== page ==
Future Jaguar and Land Rover vehicles will help passengers avoid motion sickness as the brands announced on Wednesday that new research has helped engineers understand how to keep nausea at bay while traveling.
The brands' motion-sickness research has helped create an algorithm to gauge the condition of passengers in the car. A "wellness score" takes many variables into account and provides a final determination to understand when passengers begin to feel sick.
Biometric sensors record physiological signals, which a system analyzes alongside motion and dynamics data. JLR said the system is so precise that the car will know when a passenger is feeling sick before the human body warns a person.
Jaguar-Land Rover motion sickness prevention
Motion sickness mostly occurs in children, but numerous adults also suffer from sick feelings in the car—JLR said 70 percent of people experience motion sickness. The circumstance occurs when the eyes take in information that differs from what the inner ear and skin sense. Often times, motion sickness happens while passengers read since their eyes do not register other forces in the car.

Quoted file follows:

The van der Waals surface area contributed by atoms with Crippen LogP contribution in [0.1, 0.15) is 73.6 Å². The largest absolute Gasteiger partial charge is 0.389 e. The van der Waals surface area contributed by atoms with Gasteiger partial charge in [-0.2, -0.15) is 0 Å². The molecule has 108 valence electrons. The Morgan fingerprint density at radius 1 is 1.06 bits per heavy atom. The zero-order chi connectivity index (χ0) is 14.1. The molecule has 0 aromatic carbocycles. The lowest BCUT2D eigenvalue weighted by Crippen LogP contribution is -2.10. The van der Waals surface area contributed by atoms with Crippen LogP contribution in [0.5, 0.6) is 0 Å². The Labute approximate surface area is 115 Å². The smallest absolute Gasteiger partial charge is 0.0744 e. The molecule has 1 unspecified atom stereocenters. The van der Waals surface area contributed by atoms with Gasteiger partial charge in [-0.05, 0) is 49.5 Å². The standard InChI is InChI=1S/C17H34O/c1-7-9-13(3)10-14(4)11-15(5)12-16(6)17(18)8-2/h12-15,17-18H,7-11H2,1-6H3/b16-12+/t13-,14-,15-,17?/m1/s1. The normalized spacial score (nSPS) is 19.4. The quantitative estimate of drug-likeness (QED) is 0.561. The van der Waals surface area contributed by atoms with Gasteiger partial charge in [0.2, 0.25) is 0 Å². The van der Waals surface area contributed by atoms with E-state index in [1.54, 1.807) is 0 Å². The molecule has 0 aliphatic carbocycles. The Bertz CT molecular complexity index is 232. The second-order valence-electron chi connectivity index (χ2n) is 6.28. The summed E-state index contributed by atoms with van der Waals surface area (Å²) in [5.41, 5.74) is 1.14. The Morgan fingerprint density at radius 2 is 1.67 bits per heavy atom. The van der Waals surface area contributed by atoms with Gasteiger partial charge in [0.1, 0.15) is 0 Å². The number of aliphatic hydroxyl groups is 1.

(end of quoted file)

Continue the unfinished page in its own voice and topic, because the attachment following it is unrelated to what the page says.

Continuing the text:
In 15,000 miles of motion-sickness data testing, JLR found its system reduced motion sickness by up to 60 percent. When the car's system detects a passenger's biometrics beginning to lean toward sickness, the car automatically adapts its dynamics and cockpit settings to stop nausea. The tests also covered the system's effects on passengers as they performed a task, such as checking email.
JLR said it's important to continue research on minimizing motion sickness, especially as we approach a time when self-driving cars begin to take off. With more time in the car to perform other tasks, automakers will need to ensure passengers don't dread self-driving cars.